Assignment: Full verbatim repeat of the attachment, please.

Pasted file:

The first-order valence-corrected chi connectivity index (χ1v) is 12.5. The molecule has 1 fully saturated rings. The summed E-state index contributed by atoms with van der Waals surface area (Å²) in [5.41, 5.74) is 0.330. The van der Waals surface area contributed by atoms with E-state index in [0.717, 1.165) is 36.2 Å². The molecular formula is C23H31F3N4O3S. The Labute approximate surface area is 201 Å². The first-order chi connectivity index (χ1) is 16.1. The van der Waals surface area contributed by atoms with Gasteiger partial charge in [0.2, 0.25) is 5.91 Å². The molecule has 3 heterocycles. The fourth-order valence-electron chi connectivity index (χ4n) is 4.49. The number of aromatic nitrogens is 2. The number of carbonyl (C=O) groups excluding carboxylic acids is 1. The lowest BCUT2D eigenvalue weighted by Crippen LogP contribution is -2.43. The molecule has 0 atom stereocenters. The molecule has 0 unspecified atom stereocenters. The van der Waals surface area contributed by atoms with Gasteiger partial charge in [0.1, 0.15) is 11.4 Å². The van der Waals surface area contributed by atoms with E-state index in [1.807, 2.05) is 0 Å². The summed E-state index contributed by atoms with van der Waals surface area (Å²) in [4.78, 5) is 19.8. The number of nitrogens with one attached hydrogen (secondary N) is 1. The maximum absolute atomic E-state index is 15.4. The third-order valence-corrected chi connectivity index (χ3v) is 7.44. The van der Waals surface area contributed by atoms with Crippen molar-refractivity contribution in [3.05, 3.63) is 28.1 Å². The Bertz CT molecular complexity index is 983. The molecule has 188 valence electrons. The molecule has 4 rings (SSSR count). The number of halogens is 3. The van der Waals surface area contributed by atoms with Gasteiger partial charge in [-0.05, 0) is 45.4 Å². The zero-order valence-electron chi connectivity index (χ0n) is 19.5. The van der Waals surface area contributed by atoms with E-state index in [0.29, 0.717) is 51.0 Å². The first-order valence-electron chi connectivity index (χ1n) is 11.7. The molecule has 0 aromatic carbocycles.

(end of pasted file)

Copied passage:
The first-order valence-corrected chi connectivity index (χ1v) is 12.5. The molecule has 1 fully saturated rings. The summed E-state index contributed by atoms with van der Waals surface area (Å²) in [5.41, 5.74) is 0.330. The van der Waals surface area contributed by atoms with E-state index in [0.717, 1.165) is 36.2 Å². The molecular formula is C23H31F3N4O3S. The Labute approximate surface area is 201 Å². The first-order chi connectivity index (χ1) is 16.1. The van der Waals surface area contributed by atoms with Gasteiger partial charge in [0.2, 0.25) is 5.91 Å². The molecule has 3 heterocycles. The fourth-order valence-electron chi connectivity index (χ4n) is 4.49. The number of aromatic nitrogens is 2. The number of carbonyl (C=O) groups excluding carboxylic acids is 1. The lowest BCUT2D eigenvalue weighted by Crippen LogP contribution is -2.43. The molecule has 0 atom stereocenters. The molecule has 0 unspecified atom stereocenters. The van der Waals surface area contributed by atoms with Gasteiger partial charge in [0.1, 0.15) is 11.4 Å². The van der Waals surface area contributed by atoms with E-state index in [1.807, 2.05) is 0 Å². The summed E-state index contributed by atoms with van der Waals surface area (Å²) in [4.78, 5) is 19.8. The number of nitrogens with one attached hydrogen (secondary N) is 1. The maximum absolute atomic E-state index is 15.4. The third-order valence-corrected chi connectivity index (χ3v) is 7.44. The van der Waals surface area contributed by atoms with Crippen molar-refractivity contribution in [3.05, 3.63) is 28.1 Å². The Bertz CT molecular complexity index is 983. The molecule has 188 valence electrons. The molecule has 4 rings (SSSR count). The number of halogens is 3. The van der Waals surface area contributed by atoms with Gasteiger partial charge in [-0.05, 0) is 45.4 Å². The zero-order valence-electron chi connectivity index (χ0n) is 19.5. The van der Waals surface area contributed by atoms with E-state index in [0.29, 0.717) is 51.0 Å². The first-order valence-electron chi connectivity index (χ1n) is 11.7. The molecule has 0 aromatic carbocycles.